Counterfeit Smirnoff Vodka Identified

Wednesday, 18 December 2013

The Food Safety Authority of Ireland (FSAI) today states it has identified a small quantity of counterfeit Smirnoff Red Label vodka (1 litre bottles) on the Irish market.  This follows information provided to the FSAI from the Food Standards Agency in the UK where an investigation is ongoing into counterfeit alcohol.  The FSAI states today that whilst laboratory analysis for the Irish counterfeit vodka did not detect harmful ingredients, the alcohol content was 32% rather than the 37.5% in the genuine vodka.  The FSAI is advising consumers and food businesses to be vigilant when purchasing this product and if they have any doubt about its authenticity not to purchase or consume it.  

Prof. Alan Reilly, CEO, FSAI states that the analysis carried out to date on the counterfeit product has not identified specific food safety hazards; however, the source of the alcohol is unknown and there may be contaminants in other batches.

    “Given we have no information as to when or where this alcohol originates from, it would be unwise for anyone to drink it.  The counterfeit vodka was found on sale in the retail and pub sectors.   Food businesses should only source stock from registered distributors and wholesalers, as it is their legal responsibility to ensure the food and drink they are selling complies with all food safety and traceability requirements.  We advise people to look closely at the bottles they have or are about to purchase to seek to establish if it could be potentially counterfeit.  Whilst the counterfeit product is somewhat sophisticated in its design to almost mirror the original product, there are some notable differences consumers should pay particular attention to.”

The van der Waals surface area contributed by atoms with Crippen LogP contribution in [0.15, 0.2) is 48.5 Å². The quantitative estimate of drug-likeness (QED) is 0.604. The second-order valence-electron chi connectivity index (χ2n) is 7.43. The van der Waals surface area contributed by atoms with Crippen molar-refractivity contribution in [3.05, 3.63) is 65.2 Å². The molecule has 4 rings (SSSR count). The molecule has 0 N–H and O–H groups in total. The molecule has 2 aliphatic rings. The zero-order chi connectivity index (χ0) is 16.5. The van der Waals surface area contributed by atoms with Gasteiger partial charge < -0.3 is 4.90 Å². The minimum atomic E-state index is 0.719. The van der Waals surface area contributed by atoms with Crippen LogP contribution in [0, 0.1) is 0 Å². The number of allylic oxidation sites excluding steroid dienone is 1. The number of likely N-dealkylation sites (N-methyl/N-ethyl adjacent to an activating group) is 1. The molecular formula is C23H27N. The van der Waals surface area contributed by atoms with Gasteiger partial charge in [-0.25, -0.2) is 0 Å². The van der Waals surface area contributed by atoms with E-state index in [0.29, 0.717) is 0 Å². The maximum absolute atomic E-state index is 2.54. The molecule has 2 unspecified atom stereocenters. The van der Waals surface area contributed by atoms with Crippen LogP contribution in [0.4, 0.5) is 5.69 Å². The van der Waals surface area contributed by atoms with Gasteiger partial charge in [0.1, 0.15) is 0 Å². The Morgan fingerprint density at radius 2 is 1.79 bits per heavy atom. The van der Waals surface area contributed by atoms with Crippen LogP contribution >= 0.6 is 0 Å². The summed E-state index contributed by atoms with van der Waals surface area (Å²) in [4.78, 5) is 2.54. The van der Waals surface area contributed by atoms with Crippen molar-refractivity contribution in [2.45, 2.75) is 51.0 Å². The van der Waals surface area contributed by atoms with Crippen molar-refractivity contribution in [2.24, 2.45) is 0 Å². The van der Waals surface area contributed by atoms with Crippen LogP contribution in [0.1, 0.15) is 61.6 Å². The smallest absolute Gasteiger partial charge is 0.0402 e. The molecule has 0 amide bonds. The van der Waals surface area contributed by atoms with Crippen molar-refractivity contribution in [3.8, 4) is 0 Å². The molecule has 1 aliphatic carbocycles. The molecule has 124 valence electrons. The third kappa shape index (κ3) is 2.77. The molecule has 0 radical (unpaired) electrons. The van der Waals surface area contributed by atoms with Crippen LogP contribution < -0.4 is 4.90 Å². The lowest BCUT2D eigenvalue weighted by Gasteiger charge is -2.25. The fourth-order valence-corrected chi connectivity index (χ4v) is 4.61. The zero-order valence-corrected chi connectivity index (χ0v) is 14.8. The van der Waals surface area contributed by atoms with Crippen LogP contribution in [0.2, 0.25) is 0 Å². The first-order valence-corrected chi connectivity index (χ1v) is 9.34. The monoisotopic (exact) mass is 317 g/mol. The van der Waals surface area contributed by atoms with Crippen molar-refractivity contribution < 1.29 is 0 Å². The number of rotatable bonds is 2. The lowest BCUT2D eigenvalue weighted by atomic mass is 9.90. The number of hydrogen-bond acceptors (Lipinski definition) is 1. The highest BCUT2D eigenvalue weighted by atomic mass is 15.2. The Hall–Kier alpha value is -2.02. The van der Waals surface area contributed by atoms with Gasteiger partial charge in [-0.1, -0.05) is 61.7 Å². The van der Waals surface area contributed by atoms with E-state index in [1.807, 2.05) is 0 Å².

The FSAI states that the:

• Counterfeit product is labelled ‘Produced in Ireland’ - the genuine product states  ‘Produced in the United Kingdom’ (however, if people have old product in their house that was purchased over 18 months ago that states ‘Produced in Ireland’ on the label, it will be legitimate)
• Counterfeit product has an address in Ireland – the genuine product has an address in the UK
• The quality of the printed labels is somewhat inferior on the fake bottles compared to the genuine product

The FSAI has contacted food business outlets selling alcohol to alert them to this incident and to ensure that if they find any implicated product to immediately remove it from sale.  

The FSAI is working closely with environmental health officers in the Health Service Executive, Diageo, the Gardaí and the Customs Service to seek to determine the source of this fraudulent activity.  It is also in close contact with its counterparts in the Food Standards Agency, UK on this issue.

The FSAI will provide updates as and when necessary.

 

See link showing the differences in the counterfeit product versus the genuine product